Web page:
I thought I will be more prepared for my day 2 OHM after yesterday viewing of two of the newest office buildings in Melbourne – Aurecon Centre with its occupants moved in just a month ago, and the Lifestyle Working Collins Street which is very new and yet to be occupied by its tenants. Both of these new buildings are eco-friendly with stunning architectural design, and strategically located in front a Tram stop.
Before I left my apartment, I surfed the OHM 2013 website to see which buildings are opened in Day 2. I narrowed down to the following buildings;
The first 3 buildings are within the vicinity of each other on the eastern side of the CBD. The fourth buidling Southbank theatre is across the south side of the Yarra River and finally the last building Forte is across the Yarra River from where I live. The plan is to “Go East” first, then south across the Yarra River and then back across north side of the river and “Go West” of the CBD on the way home. Sounds like a good plan.
An early start to the morning will be good. But nothing stay to plan. By the time I finished ironing all our shirts for the week – yes, included my partner’s shirts – it was almost late morning. I quickly got changed, left the apartment and headed east on the city tram, and got off at the Collins Street / Spring Street intersection. Directly across Spring Street is the Old Treasury Building. I saw the familiar sky blue teardrop with a middle white dot symbol of OHM outside The Old Treasury Building and people were walking into the building. This building was outside the scope of my itinerary. The organised side of me was telling me to stick to my itinerary. But, the inquisitive side was telling me to seek and explore the history behind this old historical building built between 1858 and 1862.As I walked up the stairs to the entrance, I could hear someone beside me asking a OHM volunteer if the lower ground floor Gold Vaults is opened for viewing. He was excited when told that it was opened. He got me excited as well. I was glad that my impromptu visit to this building was not regretted.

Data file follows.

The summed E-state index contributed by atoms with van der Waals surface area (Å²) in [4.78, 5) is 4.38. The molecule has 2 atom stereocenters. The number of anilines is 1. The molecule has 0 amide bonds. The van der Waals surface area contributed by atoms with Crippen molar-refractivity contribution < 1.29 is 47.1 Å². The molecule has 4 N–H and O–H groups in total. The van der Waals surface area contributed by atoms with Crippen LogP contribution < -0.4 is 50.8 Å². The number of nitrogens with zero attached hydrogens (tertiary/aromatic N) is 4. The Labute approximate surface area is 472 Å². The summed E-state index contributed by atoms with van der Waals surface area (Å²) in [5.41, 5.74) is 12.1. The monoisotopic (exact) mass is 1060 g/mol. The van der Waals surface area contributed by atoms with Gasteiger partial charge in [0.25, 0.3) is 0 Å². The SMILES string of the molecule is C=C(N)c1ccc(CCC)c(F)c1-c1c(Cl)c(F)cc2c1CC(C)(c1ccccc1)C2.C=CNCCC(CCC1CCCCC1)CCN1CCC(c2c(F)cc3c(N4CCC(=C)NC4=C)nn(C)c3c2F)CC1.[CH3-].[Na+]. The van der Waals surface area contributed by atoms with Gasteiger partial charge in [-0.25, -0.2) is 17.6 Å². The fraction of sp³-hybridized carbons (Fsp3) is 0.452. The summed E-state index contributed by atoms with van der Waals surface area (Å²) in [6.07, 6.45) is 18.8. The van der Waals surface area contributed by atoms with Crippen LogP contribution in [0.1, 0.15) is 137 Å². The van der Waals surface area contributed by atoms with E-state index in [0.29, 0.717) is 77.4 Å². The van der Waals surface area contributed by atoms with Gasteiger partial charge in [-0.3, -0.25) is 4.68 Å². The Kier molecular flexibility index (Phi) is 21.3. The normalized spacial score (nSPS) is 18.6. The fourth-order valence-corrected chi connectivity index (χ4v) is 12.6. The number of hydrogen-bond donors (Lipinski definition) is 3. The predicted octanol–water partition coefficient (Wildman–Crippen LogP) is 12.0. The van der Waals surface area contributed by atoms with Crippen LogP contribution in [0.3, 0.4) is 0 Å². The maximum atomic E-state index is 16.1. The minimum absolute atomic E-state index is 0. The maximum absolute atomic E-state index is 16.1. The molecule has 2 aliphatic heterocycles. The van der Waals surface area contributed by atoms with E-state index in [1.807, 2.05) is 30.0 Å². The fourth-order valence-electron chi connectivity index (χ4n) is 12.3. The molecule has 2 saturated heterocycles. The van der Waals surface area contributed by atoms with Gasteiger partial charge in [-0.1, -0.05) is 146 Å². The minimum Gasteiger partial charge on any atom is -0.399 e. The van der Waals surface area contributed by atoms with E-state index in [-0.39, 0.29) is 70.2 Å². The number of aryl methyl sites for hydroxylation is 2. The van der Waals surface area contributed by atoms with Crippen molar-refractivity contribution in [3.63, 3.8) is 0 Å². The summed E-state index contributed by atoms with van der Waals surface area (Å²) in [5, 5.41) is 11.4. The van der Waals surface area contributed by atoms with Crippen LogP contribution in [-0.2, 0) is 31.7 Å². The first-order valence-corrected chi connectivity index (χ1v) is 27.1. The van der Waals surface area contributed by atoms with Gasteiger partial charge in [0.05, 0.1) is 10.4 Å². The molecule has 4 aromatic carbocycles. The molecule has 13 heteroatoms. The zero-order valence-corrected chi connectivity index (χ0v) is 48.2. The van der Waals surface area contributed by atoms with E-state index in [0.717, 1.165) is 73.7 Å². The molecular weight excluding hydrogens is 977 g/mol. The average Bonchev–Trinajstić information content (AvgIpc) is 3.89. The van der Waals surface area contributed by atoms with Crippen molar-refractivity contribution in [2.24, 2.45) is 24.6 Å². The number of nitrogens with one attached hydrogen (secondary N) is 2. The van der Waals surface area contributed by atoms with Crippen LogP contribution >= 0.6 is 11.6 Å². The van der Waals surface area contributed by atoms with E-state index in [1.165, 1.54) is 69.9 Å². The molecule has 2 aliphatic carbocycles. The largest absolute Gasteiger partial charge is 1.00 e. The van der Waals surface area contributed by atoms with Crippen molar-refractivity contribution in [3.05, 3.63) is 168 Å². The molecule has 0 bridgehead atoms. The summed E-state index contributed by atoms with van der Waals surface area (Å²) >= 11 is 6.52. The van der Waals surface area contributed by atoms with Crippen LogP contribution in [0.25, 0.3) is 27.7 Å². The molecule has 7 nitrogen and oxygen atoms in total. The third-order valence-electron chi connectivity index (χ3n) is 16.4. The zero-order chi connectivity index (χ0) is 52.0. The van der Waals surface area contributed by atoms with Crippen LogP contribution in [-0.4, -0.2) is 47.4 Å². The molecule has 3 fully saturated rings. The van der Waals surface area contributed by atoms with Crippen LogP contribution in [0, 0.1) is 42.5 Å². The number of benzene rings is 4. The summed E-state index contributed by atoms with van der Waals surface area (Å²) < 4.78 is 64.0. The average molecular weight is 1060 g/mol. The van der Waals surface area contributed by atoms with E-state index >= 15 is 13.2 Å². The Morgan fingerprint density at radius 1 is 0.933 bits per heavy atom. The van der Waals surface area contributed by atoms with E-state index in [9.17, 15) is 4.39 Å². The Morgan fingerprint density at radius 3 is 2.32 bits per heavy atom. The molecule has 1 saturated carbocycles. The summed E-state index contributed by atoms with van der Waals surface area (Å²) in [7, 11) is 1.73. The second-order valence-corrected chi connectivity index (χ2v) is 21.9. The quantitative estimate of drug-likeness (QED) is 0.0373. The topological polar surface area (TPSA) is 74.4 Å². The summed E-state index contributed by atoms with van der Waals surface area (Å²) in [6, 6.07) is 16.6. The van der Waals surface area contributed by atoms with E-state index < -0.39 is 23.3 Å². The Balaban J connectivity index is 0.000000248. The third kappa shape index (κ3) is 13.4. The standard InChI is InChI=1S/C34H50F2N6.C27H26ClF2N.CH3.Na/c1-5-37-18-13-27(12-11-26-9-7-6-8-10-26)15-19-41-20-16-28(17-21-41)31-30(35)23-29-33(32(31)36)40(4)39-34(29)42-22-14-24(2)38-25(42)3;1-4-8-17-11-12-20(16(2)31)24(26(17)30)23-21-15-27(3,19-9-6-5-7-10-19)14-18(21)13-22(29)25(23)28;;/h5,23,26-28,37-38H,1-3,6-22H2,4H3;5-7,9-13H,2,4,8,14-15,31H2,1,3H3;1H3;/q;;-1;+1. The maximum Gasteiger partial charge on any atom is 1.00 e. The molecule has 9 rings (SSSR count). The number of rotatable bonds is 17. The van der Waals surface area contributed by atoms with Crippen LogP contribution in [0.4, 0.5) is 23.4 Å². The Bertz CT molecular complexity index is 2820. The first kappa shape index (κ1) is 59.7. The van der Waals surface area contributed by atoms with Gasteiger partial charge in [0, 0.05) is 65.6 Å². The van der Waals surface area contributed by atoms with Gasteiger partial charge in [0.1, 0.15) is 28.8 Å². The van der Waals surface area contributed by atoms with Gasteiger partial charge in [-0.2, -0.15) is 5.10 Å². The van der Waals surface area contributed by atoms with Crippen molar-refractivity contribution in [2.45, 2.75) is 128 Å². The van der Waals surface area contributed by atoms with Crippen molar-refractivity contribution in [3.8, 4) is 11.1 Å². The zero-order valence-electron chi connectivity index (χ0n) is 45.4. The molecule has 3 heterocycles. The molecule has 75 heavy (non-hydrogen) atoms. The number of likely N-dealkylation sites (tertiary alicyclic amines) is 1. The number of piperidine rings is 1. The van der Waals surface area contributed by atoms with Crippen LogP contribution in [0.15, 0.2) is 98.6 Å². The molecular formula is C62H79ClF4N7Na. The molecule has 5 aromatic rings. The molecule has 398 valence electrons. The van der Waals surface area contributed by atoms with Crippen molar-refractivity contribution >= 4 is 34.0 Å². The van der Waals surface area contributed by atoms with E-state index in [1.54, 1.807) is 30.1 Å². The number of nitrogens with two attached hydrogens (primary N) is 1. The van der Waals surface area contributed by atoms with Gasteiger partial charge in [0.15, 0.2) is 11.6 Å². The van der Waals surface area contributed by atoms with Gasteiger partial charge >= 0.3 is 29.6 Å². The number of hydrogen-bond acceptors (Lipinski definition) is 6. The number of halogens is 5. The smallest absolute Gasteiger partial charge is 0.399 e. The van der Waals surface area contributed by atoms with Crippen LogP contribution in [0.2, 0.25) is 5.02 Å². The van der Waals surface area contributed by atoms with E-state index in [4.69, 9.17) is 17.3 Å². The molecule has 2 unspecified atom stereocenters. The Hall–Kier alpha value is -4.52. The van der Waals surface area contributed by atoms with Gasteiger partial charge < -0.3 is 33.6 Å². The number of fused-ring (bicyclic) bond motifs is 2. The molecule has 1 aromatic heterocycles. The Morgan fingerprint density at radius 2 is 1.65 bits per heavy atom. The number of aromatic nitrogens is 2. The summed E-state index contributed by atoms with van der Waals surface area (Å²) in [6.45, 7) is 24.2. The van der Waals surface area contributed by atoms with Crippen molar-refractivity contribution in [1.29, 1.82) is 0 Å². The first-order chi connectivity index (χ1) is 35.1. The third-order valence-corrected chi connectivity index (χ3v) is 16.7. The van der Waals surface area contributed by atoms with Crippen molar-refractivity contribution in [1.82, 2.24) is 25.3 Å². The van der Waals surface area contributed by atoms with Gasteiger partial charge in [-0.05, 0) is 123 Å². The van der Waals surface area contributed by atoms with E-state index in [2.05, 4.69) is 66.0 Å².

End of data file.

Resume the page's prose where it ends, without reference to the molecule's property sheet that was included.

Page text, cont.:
The lower ground floor Gold Vaults has a very long and narrow corridor with its brick wall painted white. The gold bullion was once stored in here. There are several individual rooms hosting a multimedia exhibition, Built on Gold, which follows the journey of gold from the Victorian diggings, as it passed through the hands of gold buyers, escort troopers and occasional bushrangers. The gold bullion encased on the ground covered with glass. I wonder if they are real gold.Next was the Parliament building – a short 2-3 minutes walk on the same side of the road. Directly across from the Parliament building is the heritage listed Hotel Windsor.
There was a long queue when I got to the Parliament building. It was an hour wait in the queue. The OHM included a 1-hour guided tour taking through the Queen’s Hall, Upper House, Lower House and the Library. It was my first experience visiting a parliament, sat in the Upper and Lower House chamber, listened to our guide explaining the running of each of the House, and the librarian explaining the function of the parliament’s library and collections. It was also fascinating listening to the history of the Queen Victoria in the Queen’s Hall. I was getting hungry by the time I finished at the Parliament Building. It was almost 2pm. I went searching for a place to eat. Something Asian. The Parliament building overlooks the east end of Bourke Street.I walked down Bourke Street. There is the Midtown Arcade with a few small Asian cafes – there is Sichuan, Japanese, Chinese and the most well known dumpling place raved by food bloggers and food critics called Shandong Mama. I have been there once but I still prefer my “Shanghai Street” dumplings on Little Bourke Street. The thing with foodies and bloggers and food critics is that if one of them started raving about a new place, the others have to follow. It is like a swamp of ants or bees attracted to some honey. Across from Shandong Mama in the small arcade is the Pancake Dessert House. I am not sure why it’s called a “pancake” or a “dessert”. The food is nothing like the name. I have looked at the shop a few times and the menu on the window. I have also noticed each time I walked past, it was always busy. I have decided to try it this time, and I was very hungry. The menu is a street style food ranging from stir fried noodles, soup noodles, fried rice to small dishes to accompany steamed rice. I chose the Beef Brisket Noodle Soup for $9.60. It was as expected delicious for a cold winter day. I will definitely go back again to try the stir fried noodle dishes. By the time I finished my bowl of noodle soup, I have enough of the OHM and decided to head home. I was exhausted by the time I finished at the Parliament Building and the long 1 hour wait standing in the cold winter weather. There is always next year for the other buildings.
Posted in Asian Food, Culture, Food, Hawker Food, Melbourne, Travel
Tagged Asian, Building, Cafe, Chinese, Culture, Food, Heritage, History, Melbourne, Noodle, Open House, Restaurant, Street Food, Travel